I welcome the statement by the Secretary of State for Employment. He said that he wanted the programme to develop into a programme of vocational preparation for all young people. I should like a programme that would envelope the whole of the 16 to 19-year-old age group in an education and training programme. Let us not be fooled into thinking that fine words from the Government Front Bench or from the Opposition Front Bench will achieve that. We are a long way from achieving the type of programme that the Secretary of State would like to see.

Co-ordination in the youth opportunities programme is inadequate. The problem of how to co-ordinate the programme has not been thought through. We have not begun to wrestle with the problem of the educational and training content and the quality of the programme, nor with how one can know whether objectives have been achieved.

To my cost, and to that of many of my colleagues in the North-East and in Wales, I know much about the problems of the long-term unemployed. The chairman of the Manpower Services Commission is reported to have said to the Select Committee that there were likely to be 700,000 long-term unemployed by 1983. All the Government have done so far is to produce a measly community enterprise programme. I support that programme, but it will provide only 35,000 places at most. In addition, they have reduced benefits for the long-term unemployed. Then Conservative Members will continue to complain about the long-term unemployed as though they are feckless and work shy and do not want to do a good day's work. I can tell the House that the long-term unemployed in the North-East, Scotland and Wales would love to have work to go to every day, to have the money in their pockets as we do, to buy the necessities, let alone the luxuries, of life that many of us in this House take for granted.

We urgently need a programme to enable the long-term unemployed to come back into working life. We urgently need a training programme. We heard a great deal from the Conservatives before and during the last election campaign about how much would be done for training and retraining. We want evidence of that. There is none so far. The only evidence we have seen is of cutbacks in the kind of training programme that my right hon. and hon. Friends fought so hard for when they were in power.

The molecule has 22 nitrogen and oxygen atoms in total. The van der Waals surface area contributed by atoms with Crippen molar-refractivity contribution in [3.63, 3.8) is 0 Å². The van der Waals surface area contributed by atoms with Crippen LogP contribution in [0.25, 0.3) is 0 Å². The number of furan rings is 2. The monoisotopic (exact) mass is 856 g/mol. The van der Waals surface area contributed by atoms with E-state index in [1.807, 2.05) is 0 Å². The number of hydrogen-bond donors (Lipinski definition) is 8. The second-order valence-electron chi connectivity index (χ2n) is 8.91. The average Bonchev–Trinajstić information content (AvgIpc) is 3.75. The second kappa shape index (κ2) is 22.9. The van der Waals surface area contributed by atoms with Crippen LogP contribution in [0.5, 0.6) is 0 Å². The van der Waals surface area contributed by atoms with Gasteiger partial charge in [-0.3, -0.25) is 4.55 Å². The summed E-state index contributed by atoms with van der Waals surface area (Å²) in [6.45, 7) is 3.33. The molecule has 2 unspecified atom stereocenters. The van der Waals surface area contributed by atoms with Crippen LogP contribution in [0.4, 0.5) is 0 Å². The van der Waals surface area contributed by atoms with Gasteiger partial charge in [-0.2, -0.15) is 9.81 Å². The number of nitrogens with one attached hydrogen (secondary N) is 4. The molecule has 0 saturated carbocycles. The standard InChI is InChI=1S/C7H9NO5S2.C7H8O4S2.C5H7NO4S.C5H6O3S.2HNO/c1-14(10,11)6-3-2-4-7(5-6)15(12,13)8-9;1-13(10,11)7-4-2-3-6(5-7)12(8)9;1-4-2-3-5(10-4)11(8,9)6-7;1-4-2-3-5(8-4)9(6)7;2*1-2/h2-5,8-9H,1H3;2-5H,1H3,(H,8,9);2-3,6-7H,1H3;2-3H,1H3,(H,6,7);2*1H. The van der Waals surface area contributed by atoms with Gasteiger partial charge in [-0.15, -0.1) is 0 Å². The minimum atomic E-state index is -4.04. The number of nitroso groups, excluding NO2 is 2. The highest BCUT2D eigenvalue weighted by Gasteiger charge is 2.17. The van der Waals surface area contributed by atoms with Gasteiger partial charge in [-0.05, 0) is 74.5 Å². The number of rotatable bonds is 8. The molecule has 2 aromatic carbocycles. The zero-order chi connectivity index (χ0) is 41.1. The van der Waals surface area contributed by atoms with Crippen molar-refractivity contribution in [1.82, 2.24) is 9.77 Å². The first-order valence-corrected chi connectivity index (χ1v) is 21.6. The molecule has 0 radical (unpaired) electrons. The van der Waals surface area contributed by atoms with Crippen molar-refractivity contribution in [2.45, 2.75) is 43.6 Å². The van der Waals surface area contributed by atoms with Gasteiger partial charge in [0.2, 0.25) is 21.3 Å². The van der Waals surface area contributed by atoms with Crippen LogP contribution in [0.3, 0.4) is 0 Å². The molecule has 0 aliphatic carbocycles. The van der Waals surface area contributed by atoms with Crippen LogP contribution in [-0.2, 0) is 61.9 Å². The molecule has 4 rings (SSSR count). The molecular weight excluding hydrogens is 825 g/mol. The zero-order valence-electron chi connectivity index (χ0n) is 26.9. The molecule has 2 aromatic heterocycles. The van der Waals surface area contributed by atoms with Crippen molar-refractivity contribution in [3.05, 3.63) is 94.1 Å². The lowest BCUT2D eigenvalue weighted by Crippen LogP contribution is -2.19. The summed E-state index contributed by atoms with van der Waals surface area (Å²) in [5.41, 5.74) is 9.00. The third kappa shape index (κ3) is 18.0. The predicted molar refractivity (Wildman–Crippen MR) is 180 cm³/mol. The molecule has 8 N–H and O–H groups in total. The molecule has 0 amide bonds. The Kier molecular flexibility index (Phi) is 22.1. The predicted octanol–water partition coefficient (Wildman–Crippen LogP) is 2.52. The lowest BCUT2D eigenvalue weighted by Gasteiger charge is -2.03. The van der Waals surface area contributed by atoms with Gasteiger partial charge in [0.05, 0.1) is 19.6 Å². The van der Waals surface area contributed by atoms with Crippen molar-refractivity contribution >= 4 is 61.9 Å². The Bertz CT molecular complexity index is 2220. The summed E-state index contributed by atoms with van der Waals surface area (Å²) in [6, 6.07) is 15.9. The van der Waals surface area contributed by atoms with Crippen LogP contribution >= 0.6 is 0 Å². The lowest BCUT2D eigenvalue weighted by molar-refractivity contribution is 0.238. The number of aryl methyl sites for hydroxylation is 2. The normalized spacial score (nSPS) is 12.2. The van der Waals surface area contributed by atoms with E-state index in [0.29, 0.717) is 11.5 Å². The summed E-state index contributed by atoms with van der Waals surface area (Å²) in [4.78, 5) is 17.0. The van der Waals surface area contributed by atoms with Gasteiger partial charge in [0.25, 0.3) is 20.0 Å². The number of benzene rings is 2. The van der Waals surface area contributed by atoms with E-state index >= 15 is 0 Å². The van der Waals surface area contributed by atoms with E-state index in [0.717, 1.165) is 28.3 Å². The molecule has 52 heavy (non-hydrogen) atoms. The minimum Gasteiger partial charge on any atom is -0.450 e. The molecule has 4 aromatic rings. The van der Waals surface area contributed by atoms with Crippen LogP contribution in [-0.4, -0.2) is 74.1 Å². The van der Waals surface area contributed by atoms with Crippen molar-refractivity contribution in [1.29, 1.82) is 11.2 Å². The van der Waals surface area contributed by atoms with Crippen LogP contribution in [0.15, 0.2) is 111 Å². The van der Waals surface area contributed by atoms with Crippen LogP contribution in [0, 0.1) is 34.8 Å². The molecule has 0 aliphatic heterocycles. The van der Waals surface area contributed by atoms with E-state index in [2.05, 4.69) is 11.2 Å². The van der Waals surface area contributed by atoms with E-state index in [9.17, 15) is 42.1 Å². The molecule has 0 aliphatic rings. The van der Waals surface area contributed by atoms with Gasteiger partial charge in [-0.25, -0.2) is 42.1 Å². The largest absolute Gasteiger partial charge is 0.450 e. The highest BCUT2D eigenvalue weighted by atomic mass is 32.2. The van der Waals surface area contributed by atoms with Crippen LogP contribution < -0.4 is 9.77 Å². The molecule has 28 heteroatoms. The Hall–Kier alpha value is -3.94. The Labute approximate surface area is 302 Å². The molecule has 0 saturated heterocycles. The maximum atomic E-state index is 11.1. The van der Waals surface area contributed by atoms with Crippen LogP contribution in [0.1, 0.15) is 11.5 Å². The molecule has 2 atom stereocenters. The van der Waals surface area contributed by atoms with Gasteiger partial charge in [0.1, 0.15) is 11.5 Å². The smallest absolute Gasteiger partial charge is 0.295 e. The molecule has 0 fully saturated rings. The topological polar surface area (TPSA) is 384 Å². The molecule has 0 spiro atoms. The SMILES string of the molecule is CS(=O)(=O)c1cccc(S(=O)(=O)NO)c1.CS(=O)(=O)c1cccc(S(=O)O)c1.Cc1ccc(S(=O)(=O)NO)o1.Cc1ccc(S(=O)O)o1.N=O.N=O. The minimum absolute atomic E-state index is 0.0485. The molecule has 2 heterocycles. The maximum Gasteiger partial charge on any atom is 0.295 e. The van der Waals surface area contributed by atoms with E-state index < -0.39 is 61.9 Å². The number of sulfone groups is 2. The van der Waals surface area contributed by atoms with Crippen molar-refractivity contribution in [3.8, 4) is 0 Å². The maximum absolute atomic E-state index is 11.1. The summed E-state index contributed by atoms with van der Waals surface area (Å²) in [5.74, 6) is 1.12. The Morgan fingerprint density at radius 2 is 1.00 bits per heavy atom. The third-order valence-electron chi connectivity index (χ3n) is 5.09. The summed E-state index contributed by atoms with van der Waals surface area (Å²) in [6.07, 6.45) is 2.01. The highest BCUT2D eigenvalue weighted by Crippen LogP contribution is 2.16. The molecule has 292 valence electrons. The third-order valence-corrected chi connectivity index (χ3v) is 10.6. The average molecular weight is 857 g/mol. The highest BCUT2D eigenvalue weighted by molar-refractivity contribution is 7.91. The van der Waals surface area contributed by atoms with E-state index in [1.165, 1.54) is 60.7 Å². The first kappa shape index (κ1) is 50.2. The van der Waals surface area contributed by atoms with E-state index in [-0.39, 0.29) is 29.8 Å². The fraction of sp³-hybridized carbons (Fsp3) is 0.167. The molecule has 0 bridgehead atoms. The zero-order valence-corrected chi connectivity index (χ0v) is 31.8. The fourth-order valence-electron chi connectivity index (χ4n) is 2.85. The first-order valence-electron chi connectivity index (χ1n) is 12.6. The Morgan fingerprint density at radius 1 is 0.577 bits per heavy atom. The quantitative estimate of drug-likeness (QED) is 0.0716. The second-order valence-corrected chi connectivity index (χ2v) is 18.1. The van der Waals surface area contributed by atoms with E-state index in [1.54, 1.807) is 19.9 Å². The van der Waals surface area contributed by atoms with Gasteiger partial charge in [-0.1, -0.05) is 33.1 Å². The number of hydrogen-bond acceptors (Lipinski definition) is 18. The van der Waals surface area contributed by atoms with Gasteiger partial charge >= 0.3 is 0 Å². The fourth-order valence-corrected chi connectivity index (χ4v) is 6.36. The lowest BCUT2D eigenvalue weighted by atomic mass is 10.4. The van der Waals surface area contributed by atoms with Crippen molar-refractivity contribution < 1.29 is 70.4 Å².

So we want to have done with these fine words. The Government's crocodile tears about the unemployed are not good enough. We want from them action and a programme that will at least put some flesh on the compassionate words spoken by the hon. Member for Macclesfield.

8.30 pm
Mr. John Major (Huntingdonshire)

As a number of other hon. Gentlemen still wish to speak, I shall shorten my remarks as much as I can.

There is one aspect of the debate and the asides within it that worry me considerably. So far as I can gather from what has been said, appear to be the only Member in the Chamber who has received a letter from the leader of the Liberal Party in the past week. If the right hon. Gentleman would care to write to me again and explain why I am so signally honoured and what I have done to deserve that honour, I shall seek never to do it again.

The charge that the Opposition have sought to sustain this afternoon is serious. It does not call for any degree of flippancy. I have listened to the debate throughout and I do not believe that they have substantiated that charge in the fashion that they would wish.

The right hon. Member for Stepney and Poplar (Mr. Shore) spoke with his usual charm but with startling simplicity about many of the underlying causes of what has happened. He spoke with greater simplicity and, in some cases, omission when it came to alternative policies that the Opposition would promote. Many of those omissions have been referred to by my hon. Friends and I shall therefore elaborate on only one.